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Josh Heupel Q&A
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Offensive coordinator talks OU football
Josh Heupel has been an important part of Oklahoma’s resurgence during the Bob Stoops era. The former quarterback guided the Sooners to the 2000 national championship in Stoops’ second season and has spent 10 of the past 11 years on the coaching staff.
Heupel transferred from Snow College and earned the Sooners’ starting quarterback position. He led the program to its first bowl game in five years in 1999 and captured consensus All-American honors while being the Heisman Trophy runner-up during the 2000 campaign.
After short stints with the Miami Dolphins and the Green Bay Packers, Heupel retired as a player and joined OU’s staff as a graduate assistant in 2003. After spending one year as Arizona’s tight ends coach, he returned as the Sooners’ quarterbacks coach, mentoring Heisman Trophy winner Sam Bradford.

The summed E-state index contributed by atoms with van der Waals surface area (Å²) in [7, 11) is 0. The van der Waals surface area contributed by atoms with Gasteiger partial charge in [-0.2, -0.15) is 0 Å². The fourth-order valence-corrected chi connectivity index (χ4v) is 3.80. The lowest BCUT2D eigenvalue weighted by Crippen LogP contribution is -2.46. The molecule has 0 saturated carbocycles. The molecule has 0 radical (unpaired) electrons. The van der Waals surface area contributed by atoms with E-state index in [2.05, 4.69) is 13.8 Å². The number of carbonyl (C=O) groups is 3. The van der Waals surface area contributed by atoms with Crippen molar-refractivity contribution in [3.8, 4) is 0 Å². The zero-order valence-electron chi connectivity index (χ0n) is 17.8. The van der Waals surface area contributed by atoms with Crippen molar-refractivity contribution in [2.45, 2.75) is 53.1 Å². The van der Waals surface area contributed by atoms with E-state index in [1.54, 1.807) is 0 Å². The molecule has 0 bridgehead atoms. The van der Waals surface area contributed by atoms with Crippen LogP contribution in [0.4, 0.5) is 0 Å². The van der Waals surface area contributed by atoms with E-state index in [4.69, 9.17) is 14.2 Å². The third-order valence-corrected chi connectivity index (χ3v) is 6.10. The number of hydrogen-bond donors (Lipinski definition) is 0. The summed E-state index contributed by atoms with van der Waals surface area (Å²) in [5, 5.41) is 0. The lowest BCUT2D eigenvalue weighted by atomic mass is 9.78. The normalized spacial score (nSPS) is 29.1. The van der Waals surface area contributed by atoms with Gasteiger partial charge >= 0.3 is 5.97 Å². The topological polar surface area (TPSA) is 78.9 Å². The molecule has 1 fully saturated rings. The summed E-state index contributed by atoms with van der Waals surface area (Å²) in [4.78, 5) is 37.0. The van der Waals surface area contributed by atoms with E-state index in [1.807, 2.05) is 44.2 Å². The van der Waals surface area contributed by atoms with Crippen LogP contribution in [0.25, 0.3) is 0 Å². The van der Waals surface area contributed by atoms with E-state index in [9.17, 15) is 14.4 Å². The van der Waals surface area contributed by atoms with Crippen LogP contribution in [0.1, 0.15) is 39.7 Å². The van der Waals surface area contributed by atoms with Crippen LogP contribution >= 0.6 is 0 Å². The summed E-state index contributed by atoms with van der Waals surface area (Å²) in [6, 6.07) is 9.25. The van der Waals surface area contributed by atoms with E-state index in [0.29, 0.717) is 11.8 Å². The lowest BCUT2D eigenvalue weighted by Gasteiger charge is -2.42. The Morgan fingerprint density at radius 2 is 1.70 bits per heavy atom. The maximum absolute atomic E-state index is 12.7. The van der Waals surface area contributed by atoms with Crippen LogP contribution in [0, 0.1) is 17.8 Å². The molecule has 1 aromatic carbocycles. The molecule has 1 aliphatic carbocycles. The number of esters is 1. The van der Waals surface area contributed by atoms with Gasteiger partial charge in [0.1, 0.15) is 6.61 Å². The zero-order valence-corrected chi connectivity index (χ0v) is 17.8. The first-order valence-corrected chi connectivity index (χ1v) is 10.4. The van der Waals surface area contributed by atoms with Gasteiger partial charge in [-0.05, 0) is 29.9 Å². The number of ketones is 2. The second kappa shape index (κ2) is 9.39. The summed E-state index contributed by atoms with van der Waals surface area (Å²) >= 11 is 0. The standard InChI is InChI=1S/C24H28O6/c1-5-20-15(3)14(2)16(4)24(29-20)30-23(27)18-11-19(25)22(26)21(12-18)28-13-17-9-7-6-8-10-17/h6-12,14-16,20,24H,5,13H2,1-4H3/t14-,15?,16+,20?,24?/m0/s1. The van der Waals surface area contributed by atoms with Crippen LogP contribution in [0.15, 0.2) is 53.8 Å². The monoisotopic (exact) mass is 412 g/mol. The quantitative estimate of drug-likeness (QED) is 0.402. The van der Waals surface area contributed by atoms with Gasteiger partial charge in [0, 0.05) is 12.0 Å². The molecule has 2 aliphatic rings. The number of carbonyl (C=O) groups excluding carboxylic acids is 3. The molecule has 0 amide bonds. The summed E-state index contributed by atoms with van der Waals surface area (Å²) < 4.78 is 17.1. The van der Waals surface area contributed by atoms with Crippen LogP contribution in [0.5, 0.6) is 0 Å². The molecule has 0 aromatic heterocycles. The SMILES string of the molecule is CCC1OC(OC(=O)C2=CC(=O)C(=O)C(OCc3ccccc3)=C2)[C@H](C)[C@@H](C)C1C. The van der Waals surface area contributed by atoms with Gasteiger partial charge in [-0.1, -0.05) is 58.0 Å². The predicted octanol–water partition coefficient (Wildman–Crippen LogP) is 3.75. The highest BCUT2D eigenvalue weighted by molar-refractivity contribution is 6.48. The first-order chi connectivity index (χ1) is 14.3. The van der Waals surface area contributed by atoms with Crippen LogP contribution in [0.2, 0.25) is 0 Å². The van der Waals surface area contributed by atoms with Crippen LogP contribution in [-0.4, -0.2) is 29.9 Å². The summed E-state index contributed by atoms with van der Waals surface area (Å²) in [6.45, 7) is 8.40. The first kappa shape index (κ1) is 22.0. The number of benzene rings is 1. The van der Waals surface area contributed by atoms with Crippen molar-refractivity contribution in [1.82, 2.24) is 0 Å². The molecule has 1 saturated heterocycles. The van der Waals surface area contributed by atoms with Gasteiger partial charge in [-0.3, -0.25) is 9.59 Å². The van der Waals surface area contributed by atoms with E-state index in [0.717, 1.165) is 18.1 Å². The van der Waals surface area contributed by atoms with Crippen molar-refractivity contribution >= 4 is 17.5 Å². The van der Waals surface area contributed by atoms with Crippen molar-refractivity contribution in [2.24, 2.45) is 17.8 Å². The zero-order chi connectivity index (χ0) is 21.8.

Huepel has shared offensive coordinator duties with Jay Norvell during the past three seasons. The pair works on the offensive strategy each week and Huepel calls the plays on game day.
The 35-year-old is developing a solid pedigree as a coordinator. His unit finished among the top 12 nationally in total offense in 2011 and 2012.
This year, he’s working to develop a new quarterback in Blake Bell while installing a different type of offense than worked by previous pocket passers like Bradford and Landry Jones.
Heupel was asked earlier this season about how much life has differed in year three as an offensive coordinator compared to 2011.